The state of New York has exactly the same statute as the one here in question and the Supreme Court of that state, in upholding the constitutionality of their statute, said in Heiner v. Greenwich Sav. Bank, 118 Misc. Rep. 326 [193 N.Y. Supp. 291-293]: "The legislature has the power to limit remedies. Under this statute it may be said that the remedy for a claim that the account is not what it purports to be must be pursued during the lifetime of one of the depositors. It may be construed to be of the nature of a statute of limitation. As shown above, this would not be a taking of property without due process of law, because during his lifetime the decedent could have sued with reference to the account."
We are in full accord with the construction given the act by the New York Supreme Court, and think the above case fully answers all the contentions made by appellant.
"The power of the legislature to change rules of evidence as they exist at common law, and to limit, change and vary existing rules for the limitation of actions, has been the subject of frequent consideration in the courts, and has been uniformly held not to be affected or restricted by the constitutional provisions prohibiting the taking of life, liberty or property without due process of law." ( People v. Turner, 117 N.Y. 227 [15 Am. St. Rep. 498, 22 N.E. 1022].)
We think said section 15a of the Bank Act is analogous to such statutes as section 3787 of the Political Code, which makes a tax deed from the state conclusive evidence that after a sale to the state the tax collector stamped all subsequent bills "Sold for Taxes" and the date of the sale. It has been repeatedly held that such a statute was within the power of the legislature to enact and that it did not deprive a person of his property without due process of law. (See Bank of Lemoore v. Fulgham, 151 Cal. 234 [ 90 P. 936]; Ramish v. Hartwell, 126 Cal. 443 [ 58 P. 920]; Chase v. Trout, 146 Cal. 350 [ 80 P. 81].)
 It will be noted that the provisions of section 15a of the Bank Act do not require any formal written agreement between the depositors establishing a joint tenancy account, but in this case a clear and unambiguous writing was entered into between the depositors. In such case the rule is well settled that when a written instrument is executed by two parties on opening an account with a bank, agreeing that the deposit when made, and all accumulations thereof, shall be held by them as joint tenants with the right of survivorship, each is seised of the whole estate from the creation of the tenancy and the whole vests in the survivor without regard to the prior ownership or title to the property. ( Estate of Gurnsey, 117 Cal. 211-215 [ 170 P. 402]; Kennedy v. McMurray, 169 Cal. 287-291 [Ann. Cas. 1916D, 515, 146 P. 647]; Estate of Harris, 169 Cal. 726 [ 147 P. 967]; Conneally v. San Francisco S. L. Soc., 70 Cal.App. 180 -183 [ 232 P. 755].)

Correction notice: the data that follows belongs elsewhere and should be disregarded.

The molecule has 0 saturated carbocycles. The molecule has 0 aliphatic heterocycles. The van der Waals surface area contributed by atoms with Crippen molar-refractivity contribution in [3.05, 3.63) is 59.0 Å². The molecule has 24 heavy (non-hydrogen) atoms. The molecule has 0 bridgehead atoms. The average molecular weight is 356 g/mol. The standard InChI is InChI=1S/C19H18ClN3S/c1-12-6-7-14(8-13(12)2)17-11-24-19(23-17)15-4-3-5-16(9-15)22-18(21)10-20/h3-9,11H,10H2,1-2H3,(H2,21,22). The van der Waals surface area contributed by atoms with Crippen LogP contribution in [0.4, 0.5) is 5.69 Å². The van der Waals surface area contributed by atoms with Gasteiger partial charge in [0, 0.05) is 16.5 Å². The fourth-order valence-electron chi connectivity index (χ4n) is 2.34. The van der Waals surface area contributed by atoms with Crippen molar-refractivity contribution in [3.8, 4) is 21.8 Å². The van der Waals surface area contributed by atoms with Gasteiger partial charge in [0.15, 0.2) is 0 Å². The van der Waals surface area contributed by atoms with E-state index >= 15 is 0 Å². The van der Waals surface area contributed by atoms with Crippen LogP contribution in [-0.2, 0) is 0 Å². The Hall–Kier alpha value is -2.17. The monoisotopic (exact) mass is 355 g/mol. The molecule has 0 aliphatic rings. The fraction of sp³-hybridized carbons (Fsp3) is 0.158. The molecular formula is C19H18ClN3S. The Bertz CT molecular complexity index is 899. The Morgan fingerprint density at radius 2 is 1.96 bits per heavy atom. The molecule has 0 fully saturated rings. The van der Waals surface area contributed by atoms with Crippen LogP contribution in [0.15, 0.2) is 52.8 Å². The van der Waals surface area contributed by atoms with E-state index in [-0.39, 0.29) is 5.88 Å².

The question involved in cases of this character is the intention of the parties making the deposit and where such intention is evidenced by a written agreement, as was done in the case at bar, this question of intention ceases to be an issue and the courts are bound by the written agreement. ( Kennedy v. McMurray, supra; Conneally v. San Francisco S. L. Soc., supra.)  Furthermore, in any action between the depositors or the bank during the lifetime of both depositors, in the absence of fraud or mistake, parol evidence is not admissible to change the terms or the legal effect of such a written instrument where it is in no respect uncertain or ambiguous ( Conneally v. San Francisco S. L. Soc., supra; Estate of Gurnsey, supra; DeRocha v. Corse, 94 Cal.App. 340 [ 271 P. 208]; Nimmo v. Fitzgerald, 202 Cal. 565 [ 261 P. 1015]), but after one of the depositors has died, neither the surviving depositor nor the bank will be permitted under section 15a of the Bank Act to show that the account was created by mistake of one of the depositors.
 Appellant next contends that the court should have found that respondent was guilty of fraud in procuring from Steve the joint account with the right of survivorship. The question of fraud was a question of fact to be determined by the trial court, and in this case the trial court found there was no fraud, and the evidence is amply sufficient to support such a finding. Therefore, we are not permitted to interfere with such a finding of the trial court. There was not, in our opinion, any evidence of fraud.
It follows from what has been said that we are of the opinion that the judgment of the trial court must be affirmed, and it is so ordered.
Nourse, P.J., and Sturtevant, J., concurred.